Emily Morgan and the Serum Run of 1925

emily

Just this year, Alaskans inducted Emily Morgan into their Women’s Hall of Fame for her achievement in the area of health and community service. This morning, I wanted to write a blog post about the Iditarod and the Serum Run of 1925. When I began, I did not know anything about Emily Morgan. A few hours later, I feel like I know enough about this woman share her story as my way to write about the Serum Run.

I built Emily’s backstory via Wikipedia, the Iditarod website, information that has been compiled by a major Emily fan, and Ancestry.com. Born in 1878 in what is now Leon, Kansas, Emily was second oldest of nine Morgan children. Her desire to be a nurse had to wait until she could earn the money to pay her own way to nursing school. She kept at it, and in 1905, twenty-seven year old Emily travelled to St. Joseph, Missouri and started to learn how to be a nurse. Three years later she began her nursing career in St. Joseph, but eventually went back to Kansas to be Wichita’s first public health nurse.

When World War I broke out, Emily was sent to care for soldiers in France. Emily loved traveling and learning about new places and when the war was over, she wanted to do missionary work. She could not, however, leave her widowed father. At his death in 1923, Emily took an offer to travel to Alaska.

Emily’s Alaskan assignment took her to Nome, a city about as north as you can go without being in the Arctic circle. Her patients were the 10,000 settlers and native Alaskans spread throughout the vastness. When she wasn’t working at the small community hospital in Nome, she travelled throughout the region to care for those who needed her.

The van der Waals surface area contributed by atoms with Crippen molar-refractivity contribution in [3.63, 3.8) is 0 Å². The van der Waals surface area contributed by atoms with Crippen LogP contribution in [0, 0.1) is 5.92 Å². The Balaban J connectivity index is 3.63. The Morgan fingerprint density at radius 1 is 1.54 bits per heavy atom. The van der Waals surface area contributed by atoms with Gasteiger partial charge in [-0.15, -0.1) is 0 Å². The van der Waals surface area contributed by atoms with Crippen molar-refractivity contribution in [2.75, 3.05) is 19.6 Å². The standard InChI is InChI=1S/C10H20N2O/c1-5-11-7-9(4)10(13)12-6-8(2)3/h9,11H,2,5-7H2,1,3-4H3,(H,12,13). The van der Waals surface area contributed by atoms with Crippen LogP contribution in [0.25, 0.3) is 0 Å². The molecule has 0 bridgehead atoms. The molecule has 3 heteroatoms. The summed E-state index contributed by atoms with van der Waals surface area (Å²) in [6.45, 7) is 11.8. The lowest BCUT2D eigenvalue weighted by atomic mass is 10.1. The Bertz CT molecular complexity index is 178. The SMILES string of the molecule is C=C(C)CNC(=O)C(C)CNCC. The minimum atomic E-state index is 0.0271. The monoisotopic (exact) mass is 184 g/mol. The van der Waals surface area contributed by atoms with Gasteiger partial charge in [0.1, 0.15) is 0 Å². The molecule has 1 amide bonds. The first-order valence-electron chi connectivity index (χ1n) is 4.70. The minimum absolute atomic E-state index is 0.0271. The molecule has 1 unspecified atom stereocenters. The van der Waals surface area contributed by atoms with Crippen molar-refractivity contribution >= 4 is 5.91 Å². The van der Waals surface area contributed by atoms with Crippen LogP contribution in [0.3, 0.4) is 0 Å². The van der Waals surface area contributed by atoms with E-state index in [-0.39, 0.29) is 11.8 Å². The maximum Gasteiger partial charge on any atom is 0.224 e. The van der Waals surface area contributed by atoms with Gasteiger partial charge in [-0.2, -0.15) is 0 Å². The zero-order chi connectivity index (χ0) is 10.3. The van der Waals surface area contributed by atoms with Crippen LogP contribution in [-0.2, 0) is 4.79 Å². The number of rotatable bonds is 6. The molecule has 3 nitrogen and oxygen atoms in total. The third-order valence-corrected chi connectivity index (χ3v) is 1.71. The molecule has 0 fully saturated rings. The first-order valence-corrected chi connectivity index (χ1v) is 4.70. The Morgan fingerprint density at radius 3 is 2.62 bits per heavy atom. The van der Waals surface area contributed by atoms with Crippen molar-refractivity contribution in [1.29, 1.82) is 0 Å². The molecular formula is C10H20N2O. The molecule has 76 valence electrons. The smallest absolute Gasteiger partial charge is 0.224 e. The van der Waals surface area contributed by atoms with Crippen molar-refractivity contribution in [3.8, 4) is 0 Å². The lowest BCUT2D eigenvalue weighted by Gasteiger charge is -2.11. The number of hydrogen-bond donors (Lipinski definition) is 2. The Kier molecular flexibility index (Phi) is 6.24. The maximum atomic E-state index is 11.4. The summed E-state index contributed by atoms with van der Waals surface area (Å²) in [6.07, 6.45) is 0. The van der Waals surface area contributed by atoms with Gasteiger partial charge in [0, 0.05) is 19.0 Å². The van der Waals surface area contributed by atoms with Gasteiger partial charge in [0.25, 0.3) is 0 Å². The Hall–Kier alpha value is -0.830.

Emily and four other public health nurses supported the one physician in the territory. In 1924, that physician ordered diphtheria antitoxin because his supply had expired. Unfortunately, before the supply could get there, the port froze.

When the first child got sick and died at the end of 1924, Dr. Welch thought it was due to tonsillitis. As more children got sick and died, it became clear that it was not tonsillitis, but the deadly diphtheria virus that was killing. Emily Morgan understood the disease well as she had had the disease herself years before. Because of her history, she was chosen to be the nurse to administer to the sick.

The story of the Serum Run is that Dr. Welch put in a desperate call for antitoxin. The only way to get it to Nome, though, was via a train to the furthest possible point and then dogsled. The other option was to  fly the antitoxin, but that choice was scrapped when all attempts to put something up in the brutal cold, failed.

Alaska’s governor ordered a dog relay set up that would include the best mushers of the postal service. They would travel day and night in the brutal cold to deliver the serum to Nome, 674 miles away. In blizzard conditions, hurricane strength winds, and little or no visible trail, they made the trip in an incredible 127 hours. Gunnar Kaasen and his lead dog, Balto pushed through the final leg. When the serum was handed off to Dr. Welch, Emily Morgan got to work traveling to administer the anti-toxin to the quarantined. Because of the work to get anti-toxin to the community, an epidemic that had the potential to kill up to 10,000 only was fatal to about 100.

Emily Morgan stayed in Nome for another thirteen years. Seventy-eight years after she helped to save the people of Nome, she was inducted into the state’s Hall of Fame.

 

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